In our case, the audit effectively added yet another layer of security and confidence for the thousands of individuals, businesses and enterprises that use our OpenVPN software,” says Francis Dinha, CEO and Co-Founder of OpenVPN Inc.
Pleasanton, Calif. (PRWEB) May 12, 2017
Minor security vulnerabilities revealed by an audit of OpenVPN, an open source security software providing a safer and more secure internet to millions worldwide, have been fixed. The Open Source Technology Improvement Fund, known as OSTIF, provided funding for the comprehensive security audit.
“OSTIF funded audits look for bugs, back doors, or other potential defects. The organization is a strong and independent advocate for free and open software that we are pleased to be part of. In our case, the audit effectively added yet another layer of security and confidence for the thousands of individuals, businesses and enterprises that use our OpenVPN software,” said Francis Dinha, CEO and Co-Founder of OpenVPN Inc.
The mission of OSTIF is to enhance worldwide digital security. In April, corporate nonprofit OSTIF revealed the results of the audit to the technology company. The audit was funded by several cybersecurity companies, including OpenVPN, all whom have a special interest in making sure that the open source software is safe and secure. The bulk of the funding for the independent audit came from virtual private network (VPN) providers.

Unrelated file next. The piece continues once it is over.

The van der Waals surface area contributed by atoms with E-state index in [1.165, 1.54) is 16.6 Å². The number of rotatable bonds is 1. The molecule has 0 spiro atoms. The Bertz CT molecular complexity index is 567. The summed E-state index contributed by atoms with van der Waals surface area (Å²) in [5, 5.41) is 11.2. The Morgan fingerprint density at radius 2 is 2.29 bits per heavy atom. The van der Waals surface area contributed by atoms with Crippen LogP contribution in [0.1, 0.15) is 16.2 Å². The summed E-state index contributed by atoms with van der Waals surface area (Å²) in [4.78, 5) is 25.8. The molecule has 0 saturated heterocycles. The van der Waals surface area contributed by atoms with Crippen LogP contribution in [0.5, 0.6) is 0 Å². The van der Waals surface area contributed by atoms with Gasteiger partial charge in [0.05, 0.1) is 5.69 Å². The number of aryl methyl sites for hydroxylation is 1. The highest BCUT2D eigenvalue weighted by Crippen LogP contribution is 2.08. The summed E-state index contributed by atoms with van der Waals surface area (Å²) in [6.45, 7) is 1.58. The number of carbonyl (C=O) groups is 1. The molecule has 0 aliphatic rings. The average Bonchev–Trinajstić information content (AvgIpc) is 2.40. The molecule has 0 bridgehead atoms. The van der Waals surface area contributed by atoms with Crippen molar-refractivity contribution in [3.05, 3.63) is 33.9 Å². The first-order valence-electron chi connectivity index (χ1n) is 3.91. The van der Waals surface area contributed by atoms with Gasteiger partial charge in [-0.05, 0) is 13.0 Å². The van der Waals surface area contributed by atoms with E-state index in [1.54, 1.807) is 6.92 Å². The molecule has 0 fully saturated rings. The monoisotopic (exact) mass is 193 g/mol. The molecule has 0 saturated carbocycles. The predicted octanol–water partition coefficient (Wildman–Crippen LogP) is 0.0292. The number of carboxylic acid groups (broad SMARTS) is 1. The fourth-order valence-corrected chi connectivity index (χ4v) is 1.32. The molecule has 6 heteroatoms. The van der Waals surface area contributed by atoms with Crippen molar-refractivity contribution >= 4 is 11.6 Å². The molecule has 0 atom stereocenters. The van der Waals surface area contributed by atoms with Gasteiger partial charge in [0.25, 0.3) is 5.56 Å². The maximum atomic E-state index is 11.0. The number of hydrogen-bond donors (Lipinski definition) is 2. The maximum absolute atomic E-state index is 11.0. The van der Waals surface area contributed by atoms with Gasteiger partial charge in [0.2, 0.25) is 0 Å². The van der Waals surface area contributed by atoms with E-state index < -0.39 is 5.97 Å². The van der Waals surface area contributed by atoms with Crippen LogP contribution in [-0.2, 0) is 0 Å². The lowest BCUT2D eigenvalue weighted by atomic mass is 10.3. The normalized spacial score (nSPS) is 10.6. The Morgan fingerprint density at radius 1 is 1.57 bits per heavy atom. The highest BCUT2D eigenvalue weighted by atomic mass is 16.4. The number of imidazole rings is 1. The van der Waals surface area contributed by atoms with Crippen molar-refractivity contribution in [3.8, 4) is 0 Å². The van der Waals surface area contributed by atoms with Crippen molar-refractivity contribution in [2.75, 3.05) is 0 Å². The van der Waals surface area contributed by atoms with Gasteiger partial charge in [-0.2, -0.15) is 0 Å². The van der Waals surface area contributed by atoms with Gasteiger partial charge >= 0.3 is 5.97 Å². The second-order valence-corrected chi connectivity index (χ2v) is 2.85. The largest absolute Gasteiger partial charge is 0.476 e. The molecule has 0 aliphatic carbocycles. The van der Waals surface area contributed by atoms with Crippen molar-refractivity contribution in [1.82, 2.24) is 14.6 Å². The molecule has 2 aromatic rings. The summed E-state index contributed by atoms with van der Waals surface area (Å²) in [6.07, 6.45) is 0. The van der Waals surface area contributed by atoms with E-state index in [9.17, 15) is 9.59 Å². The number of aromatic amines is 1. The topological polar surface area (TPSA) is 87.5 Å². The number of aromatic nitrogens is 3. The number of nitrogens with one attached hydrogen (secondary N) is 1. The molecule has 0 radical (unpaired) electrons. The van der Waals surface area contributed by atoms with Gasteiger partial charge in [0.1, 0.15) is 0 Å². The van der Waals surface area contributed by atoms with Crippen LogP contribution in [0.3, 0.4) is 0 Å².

“A formal audit is very important for open source projects because it assures users that the software they are using is reviewed by an impartial third party, and that no hidden backdoors or vulnerabilities are being hidden by the authors,” said Gary McCloud, Vice President of Business Development at OpenVPN Inc.
Independent review helps to increase public trust. Closed-source companies have been heavily criticized for depending on 'security through obscurity.' They often times keep vulnerabilities hidden and unfixed until someone exploits them in the real world.
OpenVPN 2.4.0 was audited for security vulnerabilities independently by QuarksLab and Cryptography Engineering between December 2016 and April 2017. The primary findings were two remote denial-of-service vulnerabilities. The issues discovered were minor.
“The denial of service vulnerability is a weakness in the software that allows an attacker to disable your service and make it impossible for legitimate users to use the software and your service properly. Fixing this means there is a much less chance of someone bringing down your service from an attack,” said McCloud.
The denial of service vulnerabilities found have been fixed in OpenVPN 2.4.2 and 2.3.15 released on May 11, 2017. The two released updates include a latest version for new users, and a new patch for the older version that many users still depend on.
“The team was hard at work to fix these vulnerabilities and we appreciate the community coming together to make this happen. Customer and community confidence is important to us, and that’s who we’re ultimately here to serve,” said Dinha.
Founded in 2002, OpenVPN is a privately held company based in Pleasanton, California. OpenVPN Technologies has designed and deployed virtual network software that provides secure, reliable, and scalable communication services, not only fulfilling the requirements of the traditional virtual private network (VPN) market, but also addressing the demands of next wave web-scale VPN services.